MS. NULAND: Again, I think there is reporting of this kind of activity all the way around, right? So it’s not a matter of us endorsing or not endorsing one route or another; it’s a matter of our making our own national decision about what we think the best way to support the people of Syria and their democratic future is. Other countries are making their own decisions. I can’t speak to the decisions that they are making.
QUESTION: But do you agree with their decision?
MS. NULAND: Again, Michel, they are making their own sovereign decisions. I think we’ve done this one. Let’s move on.
QUESTION: Another topic?
MS. NULAND: Yeah.
MS. NULAND: Yeah.
QUESTION: Has the State Department a comment about the terrorist attack yesterday in Bogota against Former Minister Fernando Londono?
MS. NULAND: I am naked on that one. I’m going to take it, and we’ll get back to you later today, okay?
QUESTION: You routinely take positions on other countries’ sovereign national decisions, don’t you?
MS. NULAND: When it suits us, yes, we do. (Laughter.)
QUESTION: Yeah. Okay. So – all right. So then – so in other words, you’re just choosing to stay opaque on this whole arming of the Syrian rebels thing. You don’t want the world – you want the world to know that you’re against it, but you’re not quite sure that you want the world to know that you’re telling other countries either not to do it or you’re saying to them go ahead and do it.
MS. NULAND: I’m going to let you write your own analysis into your story, Matt.
Scott, was there something there?
QUESTION: Yeah. Egypt? The presidential elections.
MS. NULAND: Yeah.
QUESTION: The elections next week will have far fewer international observers than the parliamentary elections. Does that concern you about the validity of that process?
MS. NULAND: Frankly, I’m not sure whether your facts are right, whether in fact there will be fewer. I think we are still trying to get further information from the various witnessing entities about how many that we’re going to have. So I think we shouldn’t judge the monitoring mission until we see how it goes.
QUESTION: The electoral commission that’s responsible for conducting that election, its rulings on the validity of the vote apparently will be un-appealable. Any concerns about that as a foundation for an election?
MS. NULAND: Again, you’re asserting things that I’m not sure are accurate. So I think we are, as a general matter, encouraged not only that parliamentary elections were broadly witnessed but that these elections are going to be broadly witnessed. I think we are continuing to call on the election – electoral commission to do its job and meet the expectations of the Egyptian people that this will be free, it’ll be fair, it’ll be transparent, that there will be appropriate recourse if there are concerns and that that’ll be a transparent process as well.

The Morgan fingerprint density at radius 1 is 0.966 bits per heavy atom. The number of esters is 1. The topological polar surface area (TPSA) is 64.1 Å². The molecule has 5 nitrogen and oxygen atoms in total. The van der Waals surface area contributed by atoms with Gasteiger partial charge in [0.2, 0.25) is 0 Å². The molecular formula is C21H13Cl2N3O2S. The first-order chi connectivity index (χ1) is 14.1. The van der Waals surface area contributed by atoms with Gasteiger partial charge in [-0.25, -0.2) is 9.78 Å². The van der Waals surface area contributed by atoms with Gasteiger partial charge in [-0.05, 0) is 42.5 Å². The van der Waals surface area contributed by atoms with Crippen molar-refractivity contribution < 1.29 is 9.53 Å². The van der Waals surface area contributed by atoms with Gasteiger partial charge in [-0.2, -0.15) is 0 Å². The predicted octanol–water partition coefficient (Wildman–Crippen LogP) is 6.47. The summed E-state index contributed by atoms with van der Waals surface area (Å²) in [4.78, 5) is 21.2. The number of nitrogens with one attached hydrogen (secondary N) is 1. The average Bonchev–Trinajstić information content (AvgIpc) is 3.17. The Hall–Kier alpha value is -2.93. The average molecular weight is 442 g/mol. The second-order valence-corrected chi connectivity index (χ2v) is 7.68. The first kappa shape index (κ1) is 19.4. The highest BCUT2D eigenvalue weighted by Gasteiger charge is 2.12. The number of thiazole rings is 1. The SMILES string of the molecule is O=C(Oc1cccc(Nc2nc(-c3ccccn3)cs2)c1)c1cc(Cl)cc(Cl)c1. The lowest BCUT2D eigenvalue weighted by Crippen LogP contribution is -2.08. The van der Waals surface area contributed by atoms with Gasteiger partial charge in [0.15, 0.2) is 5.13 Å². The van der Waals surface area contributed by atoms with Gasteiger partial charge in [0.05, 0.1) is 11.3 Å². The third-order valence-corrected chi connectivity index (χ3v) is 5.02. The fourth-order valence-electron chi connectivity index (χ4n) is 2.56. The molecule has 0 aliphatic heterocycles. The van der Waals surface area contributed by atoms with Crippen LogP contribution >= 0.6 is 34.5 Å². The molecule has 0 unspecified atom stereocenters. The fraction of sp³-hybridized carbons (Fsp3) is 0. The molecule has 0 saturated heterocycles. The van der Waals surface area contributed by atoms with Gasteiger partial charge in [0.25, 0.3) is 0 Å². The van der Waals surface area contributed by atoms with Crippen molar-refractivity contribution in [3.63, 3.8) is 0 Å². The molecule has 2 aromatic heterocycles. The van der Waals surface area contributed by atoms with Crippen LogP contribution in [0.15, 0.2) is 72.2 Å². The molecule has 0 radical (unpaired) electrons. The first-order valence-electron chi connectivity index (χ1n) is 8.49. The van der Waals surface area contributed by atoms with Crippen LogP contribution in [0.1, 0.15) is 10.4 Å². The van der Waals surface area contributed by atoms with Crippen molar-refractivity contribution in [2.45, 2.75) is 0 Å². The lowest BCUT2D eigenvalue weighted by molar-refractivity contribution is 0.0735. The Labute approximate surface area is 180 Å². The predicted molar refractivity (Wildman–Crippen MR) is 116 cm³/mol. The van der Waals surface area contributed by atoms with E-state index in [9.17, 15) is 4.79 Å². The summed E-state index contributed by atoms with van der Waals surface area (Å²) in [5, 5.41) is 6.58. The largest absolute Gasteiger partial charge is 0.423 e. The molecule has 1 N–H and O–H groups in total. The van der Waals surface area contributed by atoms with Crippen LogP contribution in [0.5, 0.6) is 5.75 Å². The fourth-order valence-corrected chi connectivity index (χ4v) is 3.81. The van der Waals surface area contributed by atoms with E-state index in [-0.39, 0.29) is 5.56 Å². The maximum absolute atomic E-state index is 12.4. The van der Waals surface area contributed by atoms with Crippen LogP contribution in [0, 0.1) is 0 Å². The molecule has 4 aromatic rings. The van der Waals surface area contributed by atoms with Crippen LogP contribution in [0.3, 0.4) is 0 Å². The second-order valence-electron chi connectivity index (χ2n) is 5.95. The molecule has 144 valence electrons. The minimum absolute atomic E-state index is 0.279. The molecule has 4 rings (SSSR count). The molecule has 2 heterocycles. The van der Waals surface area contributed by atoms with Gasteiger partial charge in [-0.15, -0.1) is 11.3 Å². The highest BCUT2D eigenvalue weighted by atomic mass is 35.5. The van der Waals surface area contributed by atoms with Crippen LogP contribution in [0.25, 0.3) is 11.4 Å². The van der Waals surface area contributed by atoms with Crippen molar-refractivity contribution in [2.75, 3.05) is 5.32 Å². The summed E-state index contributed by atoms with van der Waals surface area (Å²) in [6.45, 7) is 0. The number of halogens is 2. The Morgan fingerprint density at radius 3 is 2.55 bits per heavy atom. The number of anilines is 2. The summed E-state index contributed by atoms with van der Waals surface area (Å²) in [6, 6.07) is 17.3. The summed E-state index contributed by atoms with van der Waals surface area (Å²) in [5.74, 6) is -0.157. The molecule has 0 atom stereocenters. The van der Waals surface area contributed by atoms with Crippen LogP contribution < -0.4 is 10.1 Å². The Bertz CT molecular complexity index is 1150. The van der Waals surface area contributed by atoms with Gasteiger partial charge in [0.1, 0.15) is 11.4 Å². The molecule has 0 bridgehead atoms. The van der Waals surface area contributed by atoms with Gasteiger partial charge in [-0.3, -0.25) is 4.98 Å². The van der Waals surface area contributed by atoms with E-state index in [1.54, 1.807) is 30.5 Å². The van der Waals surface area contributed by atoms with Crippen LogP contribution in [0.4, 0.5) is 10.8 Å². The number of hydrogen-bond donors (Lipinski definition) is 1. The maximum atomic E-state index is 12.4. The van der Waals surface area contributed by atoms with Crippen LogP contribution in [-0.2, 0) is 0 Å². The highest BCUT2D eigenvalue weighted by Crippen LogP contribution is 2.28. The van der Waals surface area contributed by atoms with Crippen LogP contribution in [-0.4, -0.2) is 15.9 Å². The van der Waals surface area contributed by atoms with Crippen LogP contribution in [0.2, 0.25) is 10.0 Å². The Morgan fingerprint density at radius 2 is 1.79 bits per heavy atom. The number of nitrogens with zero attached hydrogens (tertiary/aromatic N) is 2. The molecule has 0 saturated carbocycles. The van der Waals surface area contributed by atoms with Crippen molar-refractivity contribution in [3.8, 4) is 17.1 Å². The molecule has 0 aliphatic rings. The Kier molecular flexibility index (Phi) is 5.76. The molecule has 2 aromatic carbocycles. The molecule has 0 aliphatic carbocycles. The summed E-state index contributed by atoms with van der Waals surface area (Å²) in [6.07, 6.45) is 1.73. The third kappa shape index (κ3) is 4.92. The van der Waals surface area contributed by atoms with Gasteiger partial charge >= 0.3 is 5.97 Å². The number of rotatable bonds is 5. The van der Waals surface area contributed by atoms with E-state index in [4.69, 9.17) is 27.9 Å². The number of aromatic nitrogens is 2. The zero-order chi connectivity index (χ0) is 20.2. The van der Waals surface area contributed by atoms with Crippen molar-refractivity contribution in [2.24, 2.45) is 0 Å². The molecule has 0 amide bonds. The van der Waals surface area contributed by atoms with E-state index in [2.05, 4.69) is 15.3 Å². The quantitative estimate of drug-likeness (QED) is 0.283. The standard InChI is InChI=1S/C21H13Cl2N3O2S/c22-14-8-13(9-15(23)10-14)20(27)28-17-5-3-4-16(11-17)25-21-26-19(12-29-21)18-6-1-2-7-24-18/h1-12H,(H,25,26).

QUESTION: I was going to just ask if there was any update on Mr. Chen in Beijing.
MS. NULAND: Beyond what we said yesterday, that we continue to be in regular, frequent contact with him, I don’t have anything new to report, that he continues to work with his government on the appropriate arrangements. Our understanding is that continues today.
QUESTION: And his visa is still waiting to be picked up as soon as he gets it, as soon as he --
MS. NULAND: Mm-hmm.
QUESTION: Yes? Yes? So --
MS. NULAND: We are – as I said yesterday, we are ready when he is ready.
QUESTION: Okay. So then can I – and I have to say, I expected this, but the taken question that came out last night about my question about Raul Castro’s daughter getting a visa to come to – to go to San Francisco for a conference, can you explain the spectacular inconsistency in when you talk about visa issuances and when you do not?
Because this is just – this taken question is just ridiculous. It was everything that I feared would come out of this Department: We do not discuss specific details of individual visa cases. Visa records are confidential under U.S. law. Well, I’m sure Mr. Chen is happy to know that you’ve been blabbing all over the place about how he got a visa or has one ready to go. When is it that you – what is the tipping point at which you decide that you could violate U.S. law and talk about visas that are supposed to be confidential?
MS. NULAND: In this case, as you know, we have been engaged with Mr. Chen all along for a couple of weeks now. We talk to him any number of times a day. In that context, we have his explicit concurrence to talk about the aspects of this that we are responsible for. That is very rarely the case. It is the case in this case.
QUESTION: So in other words, then if Ms. Castro said that it was okay to talk about her visa status then you would talk about it?